Joel B. Green (B.S., M.Th., Ph.D.) is professor of New Testament interpretation, Fuller Theological Seminary. He was vice president of academic affairs, provost and professor of New Testament interpretation at Asbury Theological Seminary in Wilmore, Kentucky. Prior to his appointment at Asbury in 1997, he was associate professor of New Testament at the American Baptist Seminary of the West/Graduate Theological Union in Berkeley, California.

His books include What about the Soul? Neuroscience and Christian Anthropology (Abingdon, 2004); Narrative Reading, Narrative Preaching: The Recovery of Narrative and Preaching the New Testament (Baker, 2003); Salvation (Chalice, 2003); Introducing the New Testament: Its Literature and Theology (with Paul Achtemeier and Marianne Meye Thompson, 2001); Beginning with Jesus: Christ in Scripture, the Church and Discipleship (2000); Recovering the Scandal of the Cross: Atonement in New Testament and Contemporary Contexts (with Mark Baker, 2000); Between Two Horizons: Spanning New Testament Studies and Systematic Theology (with Max Turner, 2000) and The Gospel of Luke in the New International Commentary on the New Testament (1997).

For over 20 years, Green has been the editor of Catalyst, a journal providing evangelical resources and perspectives to United Methodist seminarians. An ordained elder in the United Methodist Church, he has pastored churches in Texas, Scotland and Northern California. He has also served on the boards of Berkeley Emergency Food and Housing Project, and RADIX magazine.
NO_CONTENT_IN_FEATURE

Best Books of the Month
Best Books of the Month
Want to know our Editors' picks for the best books of the month? Browse Best Books of the Month, featuring our favorite new books in more than a dozen categories.

Product Details

  • Paperback: 287 pages
  • Publisher: IVP Academic; 02 edition (August 7, 2011)
  • Language: English
  • ISBN-10: 0830839313
  • ISBN-13: 978-0830839315
  • Product Dimensions: 6 x 0.9 x 9 inches
  • Shipping Weight: 15.5 ounces (View shipping rates and policies)
  • Average Customer Review: 4.3 out of 5 stars  See all reviews (6 customer reviews)
  • Amazon Best Sellers Rank: #461,785 in Books (See Top 100 in Books)

More About the Authors

Discover books, learn about writers, read author blogs, and more.

Customer Reviews

4.3 out of 5 stars
Share your thoughts with other customers

Most Helpful Customer Reviews

24 of 25 people found the following review helpful By Resolved For Christ Blog on August 21, 2011
Format: Paperback
It is hard to believe it has been ten years since the first edition of Recovering the Scandal of the Cross: Atonement in New testament and Contemporary Contexts. Now, ten years later, Mark D. Baker and Joel B. Green have released the second edition of there highly controversial work.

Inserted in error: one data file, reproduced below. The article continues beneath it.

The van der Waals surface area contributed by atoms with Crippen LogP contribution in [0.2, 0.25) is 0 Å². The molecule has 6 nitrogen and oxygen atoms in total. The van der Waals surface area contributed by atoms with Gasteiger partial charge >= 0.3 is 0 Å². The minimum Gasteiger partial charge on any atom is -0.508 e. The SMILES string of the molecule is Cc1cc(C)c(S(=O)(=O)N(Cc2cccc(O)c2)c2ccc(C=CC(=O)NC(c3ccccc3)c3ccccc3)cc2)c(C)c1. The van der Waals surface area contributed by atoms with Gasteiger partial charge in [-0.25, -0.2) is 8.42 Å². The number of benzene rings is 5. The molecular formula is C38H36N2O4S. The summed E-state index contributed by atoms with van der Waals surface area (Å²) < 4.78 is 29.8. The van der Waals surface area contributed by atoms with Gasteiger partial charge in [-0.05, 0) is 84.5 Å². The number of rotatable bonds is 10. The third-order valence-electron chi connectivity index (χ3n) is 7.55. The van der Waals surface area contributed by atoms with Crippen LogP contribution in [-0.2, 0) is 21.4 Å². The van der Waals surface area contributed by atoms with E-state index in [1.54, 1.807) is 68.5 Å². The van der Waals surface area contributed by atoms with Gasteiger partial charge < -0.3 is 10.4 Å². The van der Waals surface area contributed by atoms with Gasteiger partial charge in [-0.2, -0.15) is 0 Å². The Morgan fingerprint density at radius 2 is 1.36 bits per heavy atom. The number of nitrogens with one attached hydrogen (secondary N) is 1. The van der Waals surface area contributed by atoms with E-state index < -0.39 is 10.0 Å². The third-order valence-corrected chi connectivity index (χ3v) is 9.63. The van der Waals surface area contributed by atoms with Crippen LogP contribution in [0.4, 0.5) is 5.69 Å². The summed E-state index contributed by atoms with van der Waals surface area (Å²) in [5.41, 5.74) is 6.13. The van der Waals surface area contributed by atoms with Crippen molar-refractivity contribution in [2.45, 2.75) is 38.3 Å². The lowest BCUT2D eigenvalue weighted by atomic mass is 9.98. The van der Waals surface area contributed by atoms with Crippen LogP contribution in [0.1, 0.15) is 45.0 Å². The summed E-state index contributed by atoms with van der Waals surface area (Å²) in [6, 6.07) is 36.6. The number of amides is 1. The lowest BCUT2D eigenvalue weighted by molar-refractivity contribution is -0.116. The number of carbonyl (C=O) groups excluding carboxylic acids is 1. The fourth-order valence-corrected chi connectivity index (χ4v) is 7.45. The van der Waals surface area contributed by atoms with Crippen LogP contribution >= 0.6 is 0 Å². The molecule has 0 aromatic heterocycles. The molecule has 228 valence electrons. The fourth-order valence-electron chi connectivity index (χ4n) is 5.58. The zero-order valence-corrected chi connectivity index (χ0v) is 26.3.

Of course, the controversy surrounding this book is well known among evangelicals--Baker and Green question the legitimacy of penal substitutionary atonement and argue for an eclectic reading of atonement theology. Authors such as Mark Driscoll have warned that such books are detrimental to the Christian faith and are not helpful. Others, such as Derek Tidball, have stated that it is difficult to imagine an Evangelical Christian denying penal substitutionary atonement. Entire books, such as Pierced for Our Transgressions: Rediscovering the Glory of Penal Substitutionary Atonement, have been written in defense against Baker and Green's argument.

Which leads us to Recovering the Scandal of the Cross. The basic structure of the book is as follows: after an introduction outlining the problems of atonement theology today, Baker and Green look at the various ways atonement is presented in the Old and New Testament. Afterward they look at the saving significance of Jesus death. From there they assess church history, looking at the various dominant views of atonement and arguing that penal substitution is a relative late-comer on the scene. Finally, the last few chapters place their entire discussion in the practical realm of missions by analyzing atonement theology in Japanese culture, how the Christus Victor model might be appropriated practically and finally, discussing various views of the ongoing significance of Christ's death and how we might communicate that significance today.
Read more ›
1 Comment Was this review helpful to you? Yes No Sending feedback...
Thank you for your feedback. If this review is inappropriate, please let us know.
Sorry, we failed to record your vote. Please try again